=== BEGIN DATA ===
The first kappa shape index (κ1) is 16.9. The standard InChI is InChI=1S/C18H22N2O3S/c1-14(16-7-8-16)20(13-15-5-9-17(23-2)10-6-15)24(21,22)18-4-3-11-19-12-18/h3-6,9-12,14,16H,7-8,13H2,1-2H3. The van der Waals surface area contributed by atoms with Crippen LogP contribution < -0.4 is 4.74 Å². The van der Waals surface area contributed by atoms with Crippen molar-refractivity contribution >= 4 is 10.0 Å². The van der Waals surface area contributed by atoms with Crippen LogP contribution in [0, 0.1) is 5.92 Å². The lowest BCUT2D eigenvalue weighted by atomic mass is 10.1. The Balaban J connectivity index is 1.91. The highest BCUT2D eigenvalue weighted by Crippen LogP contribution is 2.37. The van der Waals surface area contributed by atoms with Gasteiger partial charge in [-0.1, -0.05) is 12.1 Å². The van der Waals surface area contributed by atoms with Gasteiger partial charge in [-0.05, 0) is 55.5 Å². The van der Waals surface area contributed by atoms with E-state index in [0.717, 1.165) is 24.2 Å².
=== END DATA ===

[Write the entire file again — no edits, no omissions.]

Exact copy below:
The first kappa shape index (κ1) is 16.9. The standard InChI is InChI=1S/C18H22N2O3S/c1-14(16-7-8-16)20(13-15-5-9-17(23-2)10-6-15)24(21,22)18-4-3-11-19-12-18/h3-6,9-12,14,16H,7-8,13H2,1-2H3. The van der Waals surface area contributed by atoms with Crippen LogP contribution < -0.4 is 4.74 Å². The van der Waals surface area contributed by atoms with Crippen molar-refractivity contribution >= 4 is 10.0 Å². The van der Waals surface area contributed by atoms with Crippen LogP contribution in [0, 0.1) is 5.92 Å². The lowest BCUT2D eigenvalue weighted by atomic mass is 10.1. The Balaban J connectivity index is 1.91. The highest BCUT2D eigenvalue weighted by Crippen LogP contribution is 2.37. The van der Waals surface area contributed by atoms with Gasteiger partial charge in [-0.1, -0.05) is 12.1 Å². The van der Waals surface area contributed by atoms with Gasteiger partial charge in [-0.05, 0) is 55.5 Å². The van der Waals surface area contributed by atoms with E-state index in [0.717, 1.165) is 24.2 Å².